Simon Bolivar And Progress As A Hegemonic Idea In Latin America

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Simon Bolivar

After three centuries of colonial rule, independence came rather suddenly to most of Latin America. Napoleon, who led the Napoleonic wars, spread liberalism throughout Europe, and invaded Portugal for refusing to declare war on England. The Napoleonic occupation of Spain resulted in The Peninsular War, which caused Spanish Creoles to second guess their allegiance to Spain. This stoked independence movements in Latin America. Spain’s crisis of political legitimacy with the Napoleonic invasion ignited reaction in their overseas empire. The result was that a vast majority of Latin America achieved its political independence and initiated the creation of sovereign nations. Simon Bolivar, president of Venezuela, also known as the liberator, was introduced to the ideas of enlightenment philosophers while in Europe, which gave him the ambition to replace the Spanish as rulers. Taking advantage of the disorder in Spain prompted by the Peninsular War, Bolívar began his campaign for Venezuelan independence and ignited the independence movement. Despite the obstacles faced during his campaign, the revolutionaries eventually triumphed, ending in a nationalist victory that effectively made Venezuela an independent country. Following this victory over the Spanish monarchy, Simon Bolívar partook in the foundation of the first union of independent nations in Latin America. The conservative reaction to liberalism in the nineteenth century was that they believed in class rank and opposed the radical change in government in Latin America. Conservatives wanted to keep the dominance of the Catholic Church, class rank, and slavery. Latin American conservatives favored existing systems and hierarchies and believed chaos and social disorder would break out if the political system was liberalized. Caudillos, conservatives, soon came to power in some Latin American societies and promised protection and restoration of traditional ways to the people.

How did Progress become a hegemonic idea in Latin America, and what was the consequence?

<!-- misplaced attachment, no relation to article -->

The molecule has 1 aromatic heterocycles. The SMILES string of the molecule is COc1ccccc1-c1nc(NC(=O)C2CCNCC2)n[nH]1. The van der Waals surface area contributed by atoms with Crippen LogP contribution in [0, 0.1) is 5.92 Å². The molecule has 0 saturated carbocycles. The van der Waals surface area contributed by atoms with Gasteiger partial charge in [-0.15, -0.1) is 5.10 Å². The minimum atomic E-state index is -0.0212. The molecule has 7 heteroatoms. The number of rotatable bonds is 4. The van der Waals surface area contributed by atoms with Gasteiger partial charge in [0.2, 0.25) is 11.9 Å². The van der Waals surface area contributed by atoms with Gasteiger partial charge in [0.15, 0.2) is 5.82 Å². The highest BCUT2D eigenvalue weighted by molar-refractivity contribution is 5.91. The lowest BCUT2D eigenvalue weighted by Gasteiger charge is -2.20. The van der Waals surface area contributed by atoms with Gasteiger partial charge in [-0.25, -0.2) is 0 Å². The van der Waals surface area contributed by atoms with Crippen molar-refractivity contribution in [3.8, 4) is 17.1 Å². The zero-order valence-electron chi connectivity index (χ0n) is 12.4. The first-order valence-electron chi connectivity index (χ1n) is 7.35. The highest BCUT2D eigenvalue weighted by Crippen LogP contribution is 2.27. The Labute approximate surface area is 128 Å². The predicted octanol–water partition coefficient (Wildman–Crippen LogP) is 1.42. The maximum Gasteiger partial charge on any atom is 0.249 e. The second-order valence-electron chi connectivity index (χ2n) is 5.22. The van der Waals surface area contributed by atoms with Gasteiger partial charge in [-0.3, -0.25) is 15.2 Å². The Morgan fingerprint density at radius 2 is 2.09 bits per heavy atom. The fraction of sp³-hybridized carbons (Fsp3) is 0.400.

Progress is a technological advancement that was made in the nineteenth century. Material was imported from European or US culture. This transformation embodied Latin American Societies more like their European or US models. Latin American countries became so fixated on technology, that by the mid-19th century, they had managed to implement a laissez-faire economy that ran on new machines and was centered around modern factories and an urban working class. Progress became a hegemonic idea in Latin America because only those at the top benefited economically from Progress. This meant that liberal parties rode a wave of power. In Chasteen’s, Born in Blood and Fire, he states, “In a world where Progress seemed unstoppable, well-informed elite Latin Americans wanted to be part of it. [..] they worried about modern materialism eroding traditional values[…].” Though Latin America made this technological advancement, it left a great gap between social classes and consequences following this. The middle class grew, which called for greater and higher demand of exportations. The deepened relationship between Europe and America, created new wealth. This indicated that this new wealth produced an unequal distribution among these Latin American countries. A new technological advancement that affected indigenous lands were the steam powered trains and railroads. Railroads displaced indigenous lands, meaning that it took away communal lands. The people native to these lands had to work in order to maintain and live on them (which was something they never had to do before). Despite the consequences Progress created, it was overall an impactful result to society and helped only those who had access to money to afford this new notion of technological advancement.

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